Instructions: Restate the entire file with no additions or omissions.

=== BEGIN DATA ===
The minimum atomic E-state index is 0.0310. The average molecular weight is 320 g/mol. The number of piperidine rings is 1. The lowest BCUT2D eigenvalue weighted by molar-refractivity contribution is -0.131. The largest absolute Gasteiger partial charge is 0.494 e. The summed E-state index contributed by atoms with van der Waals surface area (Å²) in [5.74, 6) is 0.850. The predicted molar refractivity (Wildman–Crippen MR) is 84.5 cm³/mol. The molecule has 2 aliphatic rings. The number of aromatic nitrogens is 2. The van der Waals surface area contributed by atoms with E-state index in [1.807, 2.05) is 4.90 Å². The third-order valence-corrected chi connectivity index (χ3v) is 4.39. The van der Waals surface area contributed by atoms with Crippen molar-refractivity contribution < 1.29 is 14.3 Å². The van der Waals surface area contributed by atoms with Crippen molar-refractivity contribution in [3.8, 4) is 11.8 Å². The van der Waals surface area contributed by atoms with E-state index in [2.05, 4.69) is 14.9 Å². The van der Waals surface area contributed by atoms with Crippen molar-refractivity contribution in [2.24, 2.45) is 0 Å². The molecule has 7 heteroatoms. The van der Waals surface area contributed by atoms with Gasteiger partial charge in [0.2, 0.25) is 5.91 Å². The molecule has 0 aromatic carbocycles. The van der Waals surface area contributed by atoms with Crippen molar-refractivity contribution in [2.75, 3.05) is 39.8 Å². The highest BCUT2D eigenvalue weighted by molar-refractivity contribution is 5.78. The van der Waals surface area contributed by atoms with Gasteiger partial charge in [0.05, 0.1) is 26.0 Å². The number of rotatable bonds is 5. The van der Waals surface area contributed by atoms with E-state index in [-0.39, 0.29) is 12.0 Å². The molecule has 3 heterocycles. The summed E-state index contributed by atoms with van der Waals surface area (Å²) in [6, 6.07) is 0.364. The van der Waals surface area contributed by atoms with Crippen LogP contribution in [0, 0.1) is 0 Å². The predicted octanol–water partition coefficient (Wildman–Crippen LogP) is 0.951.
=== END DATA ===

The minimum atomic E-state index is 0.0310. The average molecular weight is 320 g/mol. The number of piperidine rings is 1. The lowest BCUT2D eigenvalue weighted by molar-refractivity contribution is -0.131. The largest absolute Gasteiger partial charge is 0.494 e. The summed E-state index contributed by atoms with van der Waals surface area (Å²) in [5.74, 6) is 0.850. The predicted molar refractivity (Wildman–Crippen MR) is 84.5 cm³/mol. The molecule has 2 aliphatic rings. The number of aromatic nitrogens is 2. The van der Waals surface area contributed by atoms with E-state index in [1.807, 2.05) is 4.90 Å². The third-order valence-corrected chi connectivity index (χ3v) is 4.39. The van der Waals surface area contributed by atoms with Crippen molar-refractivity contribution < 1.29 is 14.3 Å². The van der Waals surface area contributed by atoms with Crippen molar-refractivity contribution in [3.8, 4) is 11.8 Å². The van der Waals surface area contributed by atoms with E-state index in [2.05, 4.69) is 14.9 Å². The van der Waals surface area contributed by atoms with Crippen molar-refractivity contribution in [2.24, 2.45) is 0 Å². The molecule has 7 heteroatoms. The van der Waals surface area contributed by atoms with Gasteiger partial charge in [0.2, 0.25) is 5.91 Å². The molecule has 0 aromatic carbocycles. The van der Waals surface area contributed by atoms with Crippen molar-refractivity contribution in [2.75, 3.05) is 39.8 Å². The highest BCUT2D eigenvalue weighted by molar-refractivity contribution is 5.78. The van der Waals surface area contributed by atoms with Gasteiger partial charge in [0.05, 0.1) is 26.0 Å². The number of rotatable bonds is 5. The van der Waals surface area contributed by atoms with E-state index in [-0.39, 0.29) is 12.0 Å². The molecule has 3 heterocycles. The summed E-state index contributed by atoms with van der Waals surface area (Å²) in [6, 6.07) is 0.364. The van der Waals surface area contributed by atoms with Crippen LogP contribution in [0, 0.1) is 0 Å². The predicted octanol–water partition coefficient (Wildman–Crippen LogP) is 0.951.